Refugee crisis: latest news from across Europe 10..3.16


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 Justice and Home Affairs Council adopts Conclusions on "migrant smuggling" and facilitating "illegal entry & transit"

- the "humanitarian exception" of helping refugees is seen as an "obstacle" to prosecutions - the term "refugee" is not mentioned once


Tony Bunyan, Statewatch Director, comments:

"Has the threat to criminalise NGOs, volunteers and local people disappeared? On the contrary, it has moved formally onto the agenda for Eurojust to conclude that the "humanitarian exception" of helping refugees in need is an "obstacle" to the investigation and prosecution of "migrant smugglers".

At the same time, here and now, in Greece NGOs and volunteers are being required to register with the state-police and account to them for all their actions."

See: NGOs and volunteers helping refugees in Greece to be placed under state control

 EU: Justice and Home Affairs Council: 10-11 March 2015: "B" Points Agenda (for discussion, pdf) and "A" Points Agenda (adopted without discussion, pdf) and Background Note (pdf)

See: Proposal for a Regulation of the European Parliament and of the Council on the European Border and Coast Guard and repealing Regulation (EC) No 2007/2004, Regulation (EC) No 863/2007 and Council Decision 2005/267/EC - Provisions on return (LIMITE doc no:6884-16, pdf) and

Proposal for a Regulation of the European Parliament and of the Council on the European Border and Coast Guard and repealing Regulation (EC)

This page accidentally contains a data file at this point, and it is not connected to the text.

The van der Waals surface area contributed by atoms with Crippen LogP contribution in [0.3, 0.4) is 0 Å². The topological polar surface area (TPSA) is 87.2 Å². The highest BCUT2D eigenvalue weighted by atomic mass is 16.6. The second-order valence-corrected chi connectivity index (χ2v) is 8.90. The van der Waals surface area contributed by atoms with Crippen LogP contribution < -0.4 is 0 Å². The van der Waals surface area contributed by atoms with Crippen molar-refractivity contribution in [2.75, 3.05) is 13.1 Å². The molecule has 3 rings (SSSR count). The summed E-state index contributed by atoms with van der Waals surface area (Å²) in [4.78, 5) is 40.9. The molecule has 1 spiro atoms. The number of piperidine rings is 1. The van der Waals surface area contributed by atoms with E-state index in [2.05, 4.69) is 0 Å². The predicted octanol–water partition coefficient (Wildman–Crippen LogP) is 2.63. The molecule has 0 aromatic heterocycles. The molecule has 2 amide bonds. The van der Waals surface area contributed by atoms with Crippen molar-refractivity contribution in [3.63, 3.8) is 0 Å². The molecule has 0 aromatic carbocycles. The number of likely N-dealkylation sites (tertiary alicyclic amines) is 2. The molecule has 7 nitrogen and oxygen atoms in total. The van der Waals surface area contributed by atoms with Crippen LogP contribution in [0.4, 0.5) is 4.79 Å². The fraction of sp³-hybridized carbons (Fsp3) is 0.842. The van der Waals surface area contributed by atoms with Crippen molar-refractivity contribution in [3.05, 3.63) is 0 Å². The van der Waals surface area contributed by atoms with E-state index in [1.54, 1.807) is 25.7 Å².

No 2007/2004, Regulation (EC) No 863/2007 and Council Decision 2005/267/EC
 (LIMITE doc no: 6652, pdf)

Proposal for a Regulation of the European Parliament and of the Council on the European Border and Coast Guard and repealing Regulation (EC) No 2007/2004, Regulation (EC) No 863/2007 and Council Decision 2005/267/EC - State of play (LIMITE doc no: 6744-16, pdf)

 EU-Funded migration management project launched in Belgrade (Frontex, link): " This regional support programme for the countries of the Western Balkans
and Turkey aims to establish a harmonized, effective and protection-sensitive migration management in line with EU standards"

 European Parliament: MEPs demand details of the EU-Turkey deal and compliance with international law (Press release, pdf):

"MEPs demanded details on Wednesday of the deal struck by EU leaders with Turkey on the management of migrant and refugee flows, underlining that the international asylum rules must be respected. In a plenary debate with the Council and the Commission, most political group leaders insisted that EU accession negotiations with Turkey and talks on visa liberalisation for Turkish nationals travelling to the EU should not be linked to the refugee issue....

Note to editors: Visa exemption rule changes entail switching the country concerned from one annex to Regulation 539/01 to another (such changes are subject to co-decision by Parliament and the Council)."

 Greece: Tsipras reacts to Tusk statement on closure of Balkan route for migrants (, link):

"“The Western Balkans route has come to an end due to unilateral actions by certain countries. EU has no future if it goes on like that,” Tsipras tweeted. “We expect D. Tusk, president of EU28 to focus efforts on implementing our common decisions and not encourage those who ignore them,” the Greek premier added.

Earlier, Tusk wrote on Twitter that “Irregular flows of migrants along Western Balkans route have come to an end. “Not a question of unilateral actions but common EU28 decision... I thank Western Balkan ountries for implementing part of EUs comprehensive strategy to deal with migration crisis,” Tusk added."

and: Tusk – Tsipras – Merkel: “War of Words” about the Closure of Balkan Route (Keep Talking Greece, link)